This statement is absolutely NOT true. Manual is subjective, considering the person's hearing, paying attention and other stuff when they administer this bp test.
  #8  
Old 04-16-2015, 10:36 AM
Bogie Shooter Bogie Shooter is offline
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Quote:
Originally Posted by jazzeoneaj View Post
Village doctor wanted to put me on blood pressure pills...when I refused and said he didnt have enuf data ....he got into a 'fromp'..and the conversations stopped..he opened the door and ended our visit which was to just go over routine blood work. He walked in front of me and into the 'war room' where they all sit..never said goodbye, etc. .

Only saw him 3 times for non medical..to go over yearly blood work as new patient..BP was high on those occasions but it is normal at home and at other doctors offices.

If you notice, they use the 'automatic cuff' rather than manual. Manual taking of bp will give you more accurante results.


I take my bp at home and recently had y early exam with another doctor and the bp was well within the normal range.

Be proactive with yourself as some doctors are pill pushers and want you to do what THEY want you to do without giving you other options.

I since have switched to different doctor and location. BP is fine.
Being proactive with the Villages Health is to request a different doctor.
I am very satisfied with the doctor I am seeing, if I was not I would ask for a different doc. They even suggest this.
  #9  
Old 04-16-2015, 11:24 AM
Laurie2 Laurie2 is offline
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About that sphygmomanometer. . .there is a tale that was told about a very small town where there was only one doctor. Among his patients, there had been a noticeable spike in the number of men who had high blood pressure.

But it was only the men. Not the women patients.

The doctor wanted to figure out why. He thought about it a while and decided to start with the basics by observing how his nurse was taking the BP readings.

She was doing the readings with the cuff and stethoscope, manually pumping and then listening closely. And getting those high readings -- men only.........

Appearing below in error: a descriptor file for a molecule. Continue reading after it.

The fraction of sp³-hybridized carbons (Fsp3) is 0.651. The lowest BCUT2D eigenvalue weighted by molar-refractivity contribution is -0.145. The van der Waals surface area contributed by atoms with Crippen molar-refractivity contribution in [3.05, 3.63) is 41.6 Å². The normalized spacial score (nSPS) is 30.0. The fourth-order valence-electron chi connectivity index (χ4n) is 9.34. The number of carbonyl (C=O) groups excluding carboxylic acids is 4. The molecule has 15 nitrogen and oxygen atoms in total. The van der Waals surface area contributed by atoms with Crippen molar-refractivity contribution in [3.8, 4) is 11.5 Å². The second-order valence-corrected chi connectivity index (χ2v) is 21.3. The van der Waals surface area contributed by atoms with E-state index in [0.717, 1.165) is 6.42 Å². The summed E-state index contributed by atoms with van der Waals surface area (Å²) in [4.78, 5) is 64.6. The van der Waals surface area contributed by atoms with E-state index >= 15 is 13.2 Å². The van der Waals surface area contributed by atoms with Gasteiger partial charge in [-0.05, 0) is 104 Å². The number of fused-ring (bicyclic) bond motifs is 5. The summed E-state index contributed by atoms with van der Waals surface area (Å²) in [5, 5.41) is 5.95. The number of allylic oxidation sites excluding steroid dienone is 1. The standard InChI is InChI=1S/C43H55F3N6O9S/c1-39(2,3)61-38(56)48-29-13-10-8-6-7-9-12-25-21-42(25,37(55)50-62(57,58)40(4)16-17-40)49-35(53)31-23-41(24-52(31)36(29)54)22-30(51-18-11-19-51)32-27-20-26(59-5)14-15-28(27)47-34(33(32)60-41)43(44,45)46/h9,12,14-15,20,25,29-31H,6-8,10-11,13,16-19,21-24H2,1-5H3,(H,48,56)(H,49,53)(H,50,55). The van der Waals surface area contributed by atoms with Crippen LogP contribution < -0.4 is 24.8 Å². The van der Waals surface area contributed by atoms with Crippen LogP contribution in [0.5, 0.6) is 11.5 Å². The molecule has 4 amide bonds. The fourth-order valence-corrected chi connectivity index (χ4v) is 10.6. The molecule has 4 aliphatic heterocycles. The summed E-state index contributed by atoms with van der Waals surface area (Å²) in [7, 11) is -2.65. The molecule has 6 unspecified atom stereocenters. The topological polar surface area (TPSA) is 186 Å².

It finally dawned on the doc -- the nurse had quite the voluptuous figure, as in the old, "Hellooooo, Nurse" vaudeville routine. (When the doc took the BP it was often just fine.)

This little story is purely anecdotal. . .or is it apocryphal. Well.....I don't know. Just thought I'd throw it in here.

And there are always those with "white coat syndrome" and you are rushed in after being weighed -- EEK! -- and they slap that cuff on you immediately. (My doc now knows to take mine again at the end of the visit.)

But there are lots of people with high BP that goes undiagnosed. Hypertension is sometimes called "The Silent Killer."
  #10  
Old 04-16-2015, 12:22 PM
juneroses juneroses is offline
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I tend to have "white coat hypertension" so for the week before I go for my semiannual checkup, I record my A.M. BP at home. I take that list and my BP cuff with me to the appointment. Taking my cuff allows the doctor to see that it's relatively new and in good condition; personnel can also compare the office cuff reading with mine.

Perhaps it really didn't quite occur as written, but the OP refused the BP meds "and said he didnt have enuf data". I agree we have to be proactive, but this response seems a bit harsh and sounds like a challenge to the doctor's competence.
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  #11  
Old 04-16-2015, 01:07 PM
Laurie2 Laurie2 is offline
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Quote:
Originally Posted by juneroses View Post
I tend to have "white coat hypertension" so for the week before I go for my semiannual checkup, I record my A.M. BP at home. I take that list and my BP cuff with me to the appointment. Taking my cuff allows the doctor to see that it's relatively new and in good condition; personnel can also compare the office cuff reading with mine.

Perhaps it really didn't quite occur as written, but the OP refused the BP meds "and said he didnt have enuf data". I agree we have to be proactive, but this response seems a bit harsh and sounds like a challenge to the doctor's competence.
juneroses,

Ah, yes, "white coat syndrome."

That is a really good idea, taking the cuff along so the doctor can see the memory with your readings. That could also be valuable in adjusting meds by dosage or type for someone already on BP pills.

I am glad you posted this. It could help someone who has not thought of it......like me.
  #12  
Old 04-16-2015, 01:35 PM
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There are many reasons to be aggressive with management of hypertension. Indeed it is a silent killer. Given that setup, it is equally true that it is important to accurately diagnose and there are guidelines for doing so.
A nice review of proper technique including ruling out "white coat" hypertension is available at
http://www.heartfoundation.org.au/Si...2010Update.pdf

A single elevated reading is not usually "enuf" to justify going directly to medication unless it is extremely, pre-stroke, levels or there are other signs of significant cardiac compromise.